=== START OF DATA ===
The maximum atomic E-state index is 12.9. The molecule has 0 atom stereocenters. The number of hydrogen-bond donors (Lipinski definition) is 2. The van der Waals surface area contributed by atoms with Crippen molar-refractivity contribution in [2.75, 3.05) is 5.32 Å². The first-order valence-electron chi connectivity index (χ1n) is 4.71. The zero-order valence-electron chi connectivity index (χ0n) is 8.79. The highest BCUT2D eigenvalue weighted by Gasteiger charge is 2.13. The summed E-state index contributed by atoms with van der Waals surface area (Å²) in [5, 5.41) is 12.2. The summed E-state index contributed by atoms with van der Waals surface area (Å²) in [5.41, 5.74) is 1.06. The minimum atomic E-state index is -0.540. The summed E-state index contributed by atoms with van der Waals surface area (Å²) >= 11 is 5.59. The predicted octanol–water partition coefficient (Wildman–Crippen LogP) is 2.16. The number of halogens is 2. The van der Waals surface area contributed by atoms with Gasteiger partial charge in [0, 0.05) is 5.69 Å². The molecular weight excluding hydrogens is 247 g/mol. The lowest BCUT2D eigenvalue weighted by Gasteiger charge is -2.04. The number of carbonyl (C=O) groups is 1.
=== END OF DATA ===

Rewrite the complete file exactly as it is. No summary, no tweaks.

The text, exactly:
The maximum atomic E-state index is 12.9. The molecule has 0 atom stereocenters. The number of hydrogen-bond donors (Lipinski definition) is 2. The van der Waals surface area contributed by atoms with Crippen molar-refractivity contribution in [2.75, 3.05) is 5.32 Å². The first-order valence-electron chi connectivity index (χ1n) is 4.71. The zero-order valence-electron chi connectivity index (χ0n) is 8.79. The highest BCUT2D eigenvalue weighted by Gasteiger charge is 2.13. The summed E-state index contributed by atoms with van der Waals surface area (Å²) in [5, 5.41) is 12.2. The summed E-state index contributed by atoms with van der Waals surface area (Å²) in [5.41, 5.74) is 1.06. The minimum atomic E-state index is -0.540. The summed E-state index contributed by atoms with van der Waals surface area (Å²) >= 11 is 5.59. The predicted octanol–water partition coefficient (Wildman–Crippen LogP) is 2.16. The number of halogens is 2. The van der Waals surface area contributed by atoms with Gasteiger partial charge in [0, 0.05) is 5.69 Å². The molecular weight excluding hydrogens is 247 g/mol. The lowest BCUT2D eigenvalue weighted by Gasteiger charge is -2.04. The number of carbonyl (C=O) groups is 1.